Hardly anything can make a car more miserable to drive than a persistent shake. And it's not just annoying; over time the oscillations generated by imbalanced or worn parts can literally tear a car apart.
It's easy to exorcise demons for most cars with the obvious remedies but others shake despite seemingly all attempts to cure them. But that doesn't make them incurable. Vehicles are nothing but a collection of parts, each of which can run true on its own. Often an incurable shimmy boils down to an easily overlooked thing, like the way those parts meet or the condition or tune of the parts they bolt to.
What follows are some familiar and uncommon things that can make the best car develop the worst shake. Most are universal but a few apply specifically to our cars, at least to the combinations of parts that we use to build them. We won't address every potential shake source in a car, but if your car still shakes despite these solutions it might need a minister more than a mechanic.
With few exceptions every shimmy diagnosis should start with a good wheel balance. There are two methods: Static and dynamic.
Static balancing equalizes the wheel's mass parallel to its axis (the point around which the wheel spins, say an axle). A classic example of an extreme static imbalance is a bucket swung on a rope. Even if you stop swinging the bucket its stored energy will drag your hand in a circle until it stops. Now think of your car's suspension as your hand and you'll see why that energy causes the car to shake.
An equal amount of weight (a counterweight) applied at the inverse angle of the imbalance will statically balance a wheel. In fact it will achieve static balance whether the weight mounts to the wheel's face or backside. For reasons explained later, narrow wheels and tires respond best to static balancing.
Now to dynamic balancing. Increasing a wheel's width creates a balancing conundrum. It potentially moves the imbalance and counterbalance points further away from the wheel's centerline. A counterbalance added to the wheel's backside to counter an imbalance at the wheel's face would statically balance the wheel; however, that likely won't prevent a shake at high speeds. In fact, doing that might actually make the wheel wobble as if it were mounted to a bent shaft.
Imagine a driveshaft to understand why. If the tailshaft end were imbalanced at 12 o'clock then a counterweight added to the yoke end at 6 o'clock would statically balance it. However, as momentum increased each end would follow its respective imbalance point. In fact that's how the earth spins: it wobbles. Now imagine if your wheels spun that way.
Summary: Static balances almost always work adequately for narrow wheels; wider wheels almost always need a dynamic balance.
Alternative Balancing Methods
On-car balancing addresses imbalances throughout the entire rotating assembly, tire, wheel, brake, hub, and all. In fact, it'll eliminate the imbalance created by removing a counterweight from a Buick drum.
This type of balancing has shortcomings: it balances only statically so it's most suitable for narrow wheels. And it requires that all parts index so they go back together the exact way every time. But the worst shortcoming is availability; the machines and their operators got rare a long time ago.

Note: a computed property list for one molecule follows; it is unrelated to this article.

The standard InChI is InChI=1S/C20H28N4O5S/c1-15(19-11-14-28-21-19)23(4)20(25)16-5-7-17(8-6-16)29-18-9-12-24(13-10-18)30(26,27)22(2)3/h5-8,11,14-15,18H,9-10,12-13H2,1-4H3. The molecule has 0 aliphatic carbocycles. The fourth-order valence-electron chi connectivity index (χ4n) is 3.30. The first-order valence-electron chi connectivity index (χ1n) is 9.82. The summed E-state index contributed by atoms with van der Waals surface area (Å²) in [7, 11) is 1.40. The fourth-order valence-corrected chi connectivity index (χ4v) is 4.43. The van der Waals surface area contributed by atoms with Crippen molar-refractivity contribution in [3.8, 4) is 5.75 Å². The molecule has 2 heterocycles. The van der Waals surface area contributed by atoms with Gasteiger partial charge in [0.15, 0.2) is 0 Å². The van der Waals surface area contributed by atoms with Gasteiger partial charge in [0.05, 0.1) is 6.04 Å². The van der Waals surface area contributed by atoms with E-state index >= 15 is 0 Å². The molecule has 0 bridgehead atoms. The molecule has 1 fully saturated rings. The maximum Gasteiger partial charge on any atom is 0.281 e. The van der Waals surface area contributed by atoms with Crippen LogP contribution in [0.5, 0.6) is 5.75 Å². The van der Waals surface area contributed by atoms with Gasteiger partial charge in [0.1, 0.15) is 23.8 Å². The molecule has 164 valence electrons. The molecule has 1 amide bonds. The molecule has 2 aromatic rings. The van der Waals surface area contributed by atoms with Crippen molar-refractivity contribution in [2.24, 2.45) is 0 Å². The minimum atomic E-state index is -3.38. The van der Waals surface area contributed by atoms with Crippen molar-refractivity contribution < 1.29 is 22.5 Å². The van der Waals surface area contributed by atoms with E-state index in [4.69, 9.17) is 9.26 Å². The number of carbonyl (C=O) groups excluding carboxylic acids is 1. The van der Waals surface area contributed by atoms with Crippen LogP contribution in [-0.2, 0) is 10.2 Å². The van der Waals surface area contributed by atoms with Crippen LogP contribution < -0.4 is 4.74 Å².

But balancing beads eliminate all but one of those shortcomings. They're just tiny balls (usually ceramic) that freely roll around inside the tire or, if equipped, tube. As the tire spins it generates centripetal force that holds the beads along the inside of the tire or tube. Ultimately the beads gather at the point opposite the imbalance until they amass enough weight to offset it. At that point the wheel rolls true and the spare beads just distribute themselves equally along the inside of the tire. When the vehicle comes to a stop they all come crashing back down to the bottom.
Like on-car balancers they affect only a static balance; however, they're available everywhere (mail order), don't cost much, transfer to new tires, and constantly correct imbalances over the life of the tire.
1. Imbalance that can be cured by static balancing. Vibration of the wheel while driving is shown at the right. At low speeds a wheel rotates around its principle axis of inertia, its axle (blue line). But at speed a static imbalance can force the suspension to deflect so the wheel can follow another axis called the axis of rotation (red line). Swing a bucket to experience the force a static imbalance can generate.
2. Imbalance that can be cured only by dynamic balancing. Vibration of the spinning wheel shown at the right. Imbalances away from the wheel centerline can generate an axis of rotation (red) irrespective to the axle itself (blue). When the axis of rotation is close to a wheel's centerline (left) the wheel won't wobble. But moving the imbalances apart (right) moves the axis of rotation further away from the centerline and a wobble is likely to follow.
3. A narrow wheel balanced statically can have all of the counterweights on one side (usually backside). But a wide wheel balanced dynamically requires weights on each plane with an imbalance, the face if one exists there.
4. Imbalanced hubs, drums, and rotors nullify a wheel's balance. Buick drums' weights may not be handsome but they're not as ugly as the shake that results from removing them. Most Buick-style drum covers aren't balanced. Personal experience indicates that some aren't even round.